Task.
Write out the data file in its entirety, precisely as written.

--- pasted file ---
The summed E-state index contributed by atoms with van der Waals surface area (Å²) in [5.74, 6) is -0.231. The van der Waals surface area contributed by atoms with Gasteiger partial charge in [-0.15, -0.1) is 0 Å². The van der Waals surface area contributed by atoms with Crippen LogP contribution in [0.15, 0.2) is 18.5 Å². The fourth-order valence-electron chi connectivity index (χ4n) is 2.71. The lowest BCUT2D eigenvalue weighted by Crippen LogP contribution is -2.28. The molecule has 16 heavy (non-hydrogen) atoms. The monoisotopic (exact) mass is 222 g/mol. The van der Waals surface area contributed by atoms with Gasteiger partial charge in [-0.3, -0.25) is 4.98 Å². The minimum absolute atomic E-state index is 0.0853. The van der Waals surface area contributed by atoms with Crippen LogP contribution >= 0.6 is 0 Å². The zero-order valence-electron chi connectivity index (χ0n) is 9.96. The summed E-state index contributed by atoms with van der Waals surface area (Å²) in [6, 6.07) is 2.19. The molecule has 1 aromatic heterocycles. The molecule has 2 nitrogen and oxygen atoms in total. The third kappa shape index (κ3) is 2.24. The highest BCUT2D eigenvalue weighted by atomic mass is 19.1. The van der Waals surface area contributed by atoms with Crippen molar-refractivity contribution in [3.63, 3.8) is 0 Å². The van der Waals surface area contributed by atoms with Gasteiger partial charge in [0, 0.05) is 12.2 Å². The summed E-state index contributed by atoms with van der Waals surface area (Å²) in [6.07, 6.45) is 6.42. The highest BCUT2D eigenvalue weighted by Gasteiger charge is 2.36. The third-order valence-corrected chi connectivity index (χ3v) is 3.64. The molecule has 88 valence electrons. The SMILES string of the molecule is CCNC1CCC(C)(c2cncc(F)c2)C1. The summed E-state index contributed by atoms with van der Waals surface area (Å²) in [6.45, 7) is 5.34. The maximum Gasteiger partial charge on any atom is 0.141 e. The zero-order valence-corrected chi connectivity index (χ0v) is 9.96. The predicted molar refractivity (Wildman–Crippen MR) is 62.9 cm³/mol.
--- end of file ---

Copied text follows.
The summed E-state index contributed by atoms with van der Waals surface area (Å²) in [5.74, 6) is -0.231. The van der Waals surface area contributed by atoms with Gasteiger partial charge in [-0.15, -0.1) is 0 Å². The van der Waals surface area contributed by atoms with Crippen LogP contribution in [0.15, 0.2) is 18.5 Å². The fourth-order valence-electron chi connectivity index (χ4n) is 2.71. The lowest BCUT2D eigenvalue weighted by Crippen LogP contribution is -2.28. The molecule has 16 heavy (non-hydrogen) atoms. The monoisotopic (exact) mass is 222 g/mol. The van der Waals surface area contributed by atoms with Gasteiger partial charge in [-0.3, -0.25) is 4.98 Å². The minimum absolute atomic E-state index is 0.0853. The van der Waals surface area contributed by atoms with Crippen LogP contribution >= 0.6 is 0 Å². The zero-order valence-electron chi connectivity index (χ0n) is 9.96. The summed E-state index contributed by atoms with van der Waals surface area (Å²) in [6, 6.07) is 2.19. The molecule has 1 aromatic heterocycles. The molecule has 2 nitrogen and oxygen atoms in total. The third kappa shape index (κ3) is 2.24. The highest BCUT2D eigenvalue weighted by atomic mass is 19.1. The van der Waals surface area contributed by atoms with Crippen molar-refractivity contribution in [3.63, 3.8) is 0 Å². The van der Waals surface area contributed by atoms with Gasteiger partial charge in [0, 0.05) is 12.2 Å². The summed E-state index contributed by atoms with van der Waals surface area (Å²) in [6.07, 6.45) is 6.42. The highest BCUT2D eigenvalue weighted by Gasteiger charge is 2.36. The third-order valence-corrected chi connectivity index (χ3v) is 3.64. The molecule has 88 valence electrons. The SMILES string of the molecule is CCNC1CCC(C)(c2cncc(F)c2)C1. The summed E-state index contributed by atoms with van der Waals surface area (Å²) in [6.45, 7) is 5.34. The maximum Gasteiger partial charge on any atom is 0.141 e. The zero-order valence-corrected chi connectivity index (χ0v) is 9.96. The predicted molar refractivity (Wildman–Crippen MR) is 62.9 cm³/mol.